Tag Archives: mobile

Google Breadcrumb: create interactive mobile learning resources

Google Labs has come up with Breadcrumb, a simple tool for creating web-based resources, hosted by Google, that are formatted for mobile access. Breadcrumb provides an online text editor where the text of the resource is entered. Simple markup characters are used to create new pages and links to them, in a manner similar to wiki markup. There are no tools for WYSIWYG editing: you need to use HTML to insert images and create formatted headings etc.

The Breadcrumb page also shows a sample (unformatted) output as it would appear on a mobile device, a ‘mind-map’ of the page structure and some minimal help. The sample output and mind-map are updated when the text file is saved. The page also includes a QR code that can be scanned directly off screen or used in print or a web page elsewhere to allow mobile users tor jump directly to your finished work.

The Breadcrumb screen


Teachers can use Breadcrumb to create interactive stories, scenarios and traditional ‘branching’ learning materials. For example, it would be easy to use Breadcrumb to create something like the Learning Design Challenge, a problem-based learning resource in the form of an interactive game-like story in Mediawiki. Breadcrumb can also be used to create decision tree resources.

Breadcrumb issues

  • The biggest issue with Breadcrumb is that there is no page security – anyone with the URL can change or delete all the text. So you really need to keep good backups of the resource code! Until this is fixed, Breadcrumb is really only useful as a fast and easy way to prototype a new resource.
  • Breadcrumb markup is similar but frustratingly different from other widely-used markup conventions. If you’re familiar with a form of wiki markup, learning Breadcrumb’s markup is easy. But moving resources between systems (eg using Breadcrumb to create a prototype as above) would be a chore.
  • Breadcrumb resources do not always display well on mobile devices – for example, on iPhone or iPod the text is very small and double-tap to zoom does not work properly. On Android the display is better but not perfect.

Breadcrumb tips

  • Backup constantly by copying and saving the text to a local file on your hard drive or an online tool such as Springpad or Evernote.
  • Plan before you start – eg create a mindmap or tree diagram on paper.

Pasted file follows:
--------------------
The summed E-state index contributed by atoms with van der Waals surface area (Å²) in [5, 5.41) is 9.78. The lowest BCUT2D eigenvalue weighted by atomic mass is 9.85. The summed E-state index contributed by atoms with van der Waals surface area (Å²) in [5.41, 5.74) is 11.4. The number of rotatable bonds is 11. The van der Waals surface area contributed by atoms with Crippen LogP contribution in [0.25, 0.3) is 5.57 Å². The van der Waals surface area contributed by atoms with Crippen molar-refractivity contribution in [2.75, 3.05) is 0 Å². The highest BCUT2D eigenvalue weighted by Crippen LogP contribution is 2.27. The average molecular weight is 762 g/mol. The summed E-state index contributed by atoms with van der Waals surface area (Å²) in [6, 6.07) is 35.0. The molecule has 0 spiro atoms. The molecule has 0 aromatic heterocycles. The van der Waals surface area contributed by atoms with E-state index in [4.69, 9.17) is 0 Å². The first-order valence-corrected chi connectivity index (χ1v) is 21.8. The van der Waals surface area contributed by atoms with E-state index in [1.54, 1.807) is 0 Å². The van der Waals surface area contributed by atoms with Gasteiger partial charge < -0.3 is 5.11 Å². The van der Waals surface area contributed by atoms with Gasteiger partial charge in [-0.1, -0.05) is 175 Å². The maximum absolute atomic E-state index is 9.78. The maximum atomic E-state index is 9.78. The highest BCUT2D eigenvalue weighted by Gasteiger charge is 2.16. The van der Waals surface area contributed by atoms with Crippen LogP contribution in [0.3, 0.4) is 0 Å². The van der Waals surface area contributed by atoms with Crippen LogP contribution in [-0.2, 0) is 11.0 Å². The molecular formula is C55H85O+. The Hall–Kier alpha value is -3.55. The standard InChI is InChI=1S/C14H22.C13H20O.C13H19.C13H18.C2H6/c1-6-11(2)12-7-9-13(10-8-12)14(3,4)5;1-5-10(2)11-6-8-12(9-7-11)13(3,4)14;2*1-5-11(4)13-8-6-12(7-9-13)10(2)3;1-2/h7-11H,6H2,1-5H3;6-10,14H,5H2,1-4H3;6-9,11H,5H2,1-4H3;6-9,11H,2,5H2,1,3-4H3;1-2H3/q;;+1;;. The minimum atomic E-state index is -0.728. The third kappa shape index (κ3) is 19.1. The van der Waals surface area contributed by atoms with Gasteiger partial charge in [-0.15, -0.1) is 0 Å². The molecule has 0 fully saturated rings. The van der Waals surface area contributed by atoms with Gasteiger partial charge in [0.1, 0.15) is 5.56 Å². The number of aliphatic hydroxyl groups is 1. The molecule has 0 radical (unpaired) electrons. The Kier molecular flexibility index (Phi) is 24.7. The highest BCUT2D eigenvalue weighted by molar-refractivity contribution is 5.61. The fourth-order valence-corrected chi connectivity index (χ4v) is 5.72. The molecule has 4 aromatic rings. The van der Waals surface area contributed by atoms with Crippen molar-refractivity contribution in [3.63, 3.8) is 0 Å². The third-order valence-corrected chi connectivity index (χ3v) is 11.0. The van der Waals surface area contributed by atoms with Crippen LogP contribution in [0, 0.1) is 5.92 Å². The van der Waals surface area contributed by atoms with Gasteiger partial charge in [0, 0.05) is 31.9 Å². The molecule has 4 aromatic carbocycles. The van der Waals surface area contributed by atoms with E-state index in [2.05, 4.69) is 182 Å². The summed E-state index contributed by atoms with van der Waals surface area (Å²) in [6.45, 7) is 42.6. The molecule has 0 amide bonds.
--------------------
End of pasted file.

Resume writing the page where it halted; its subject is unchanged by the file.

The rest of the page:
• Use the Breadcrumb group to learn more, as Google’s documentation only covers the real basics.
  • Don’t use numbers for pages – one thing the Google documentation doesn’t tell you is that page names can be words. See my example in the diagram – I find meaningful page names much better to work with.

Breadcrumb has a lot of potential as a tool to allow non-technical users to create interactive, branching learning resources such as stories. Currently it seems to be not quite ready for real world use by teachers, but let’s hope Google Labs continues to develop this tool.

Twitter not so mobile in NZ

Twitter birdI’ve been keen to use Twitter with devices such as my mobile phone – it’s not that I’m a Twitter addict, but I do need to demo this to participants in my professional development courses as part of a broader discussion of learning technology. But until recently this hasn’t been properly supported by Telecom, my provider here in New Zealand. What was most disturbing was that there was no mention of web 2.0 tools such as Twitter on the Telecom website, and no prospect that it would be supported in future.

So I was pleased recently to see that a local number to access Twitter was now available in New Zealand. But the local number has made no difference – it seems Telecom support for Twitter is still not available for the majority of customers. And although I was pleasantly surprised to see a simple help sheet on the Telecom site on how to set up Twitter access, it’s unclear who can and who can’t access Twitter.

The New Zealand government recently announced major spending on broadband infrastructure to enable high-speed access. But how will education be able to plan for effective use of emerging technologies if network providers are slow to acknowledge these technologies exist, provide patchy support and fail to communicate with customers? If we are to implement sustainable changes in using technology in education, we need reliable, open and consistent access to networks.